At last my flight to San Francisco is boarding, but not before I've had to go through an additional security check complete with bag search (in the Departures lounge, as in I've already been through security with a bag search there) and had to get a different boarding card unexpectedly. I'm really tired and I just want to sleep for this 17 hour segment. I get some good luck with an empty middle seat beside me as well as a blanket and pillow waiting for me, but it's somewhat offset by the loud Canadian woman behind me complaining about everything to the two Canadians beside her. Am I seated in the Canadian section? I can't even pick what movie to watch because this United flight only has the old-school overhead screens that show you what they feel like watching. Sleeeeeeeep......where are you? I stare out the window at the Pacific Ocean for hour after sleepless hour.

Ok, what the heck country is this we're landing in? Let's see: heavy fog, rain, water, a red bridge.... I'm hoping this is San Francisco, another first for me. By now, it's March 3 in New Zealand, but it's still March 2 where I am now. I only know the actual time by the announcements because my watch is on NZ time (and still is although I'm writing this in May - I can't quite bring myself to change it back yet), but thankfully I've only got a three hour layover here. That should be time enough to find my gate and get some food. Tired + hungry + sick = cranky.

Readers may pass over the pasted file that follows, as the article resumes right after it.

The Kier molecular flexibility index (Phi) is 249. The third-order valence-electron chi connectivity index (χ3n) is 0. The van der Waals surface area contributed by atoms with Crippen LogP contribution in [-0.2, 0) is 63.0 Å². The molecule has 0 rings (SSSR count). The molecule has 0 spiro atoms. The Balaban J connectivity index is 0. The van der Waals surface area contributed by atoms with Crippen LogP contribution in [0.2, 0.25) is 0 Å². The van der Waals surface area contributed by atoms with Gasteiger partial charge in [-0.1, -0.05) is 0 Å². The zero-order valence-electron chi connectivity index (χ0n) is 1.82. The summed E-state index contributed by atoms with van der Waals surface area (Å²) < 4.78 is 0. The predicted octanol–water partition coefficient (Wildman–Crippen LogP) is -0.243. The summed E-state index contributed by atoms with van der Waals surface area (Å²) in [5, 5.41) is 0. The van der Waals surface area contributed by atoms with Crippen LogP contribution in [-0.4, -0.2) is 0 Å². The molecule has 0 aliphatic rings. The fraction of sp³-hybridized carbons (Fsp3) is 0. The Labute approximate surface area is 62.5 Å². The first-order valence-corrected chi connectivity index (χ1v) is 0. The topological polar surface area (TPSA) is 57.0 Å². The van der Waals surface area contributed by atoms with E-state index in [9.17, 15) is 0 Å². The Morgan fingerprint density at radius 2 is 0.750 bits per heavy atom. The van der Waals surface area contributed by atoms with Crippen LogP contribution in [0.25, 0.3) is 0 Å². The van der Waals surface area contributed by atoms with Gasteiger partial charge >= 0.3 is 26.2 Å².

First, however, I have to get past the US Department of Agriculture people to whom I am directed by the US Dept of Homeland Security (that's what their stamp in my passport says) after I indicated that I had been on a farm in the last couple of weeks on my customs card. What now? Please tell me I don't have to dig my hiking boots out of my giant pack again like I did when I landed in New Zealand last month. Nope, they just want to wash my running shoes. Hey, I like this gig! I stand around for a while in my socks, watching various people attempt to hide illegal things they're bringing into the country (WHY would you tell them you didn't pack your bag yourself, you idiot!?), then when my beat up shoes are relinquished, I squelch off to my gate. I think this is cleanest my shoes have been since I bought them.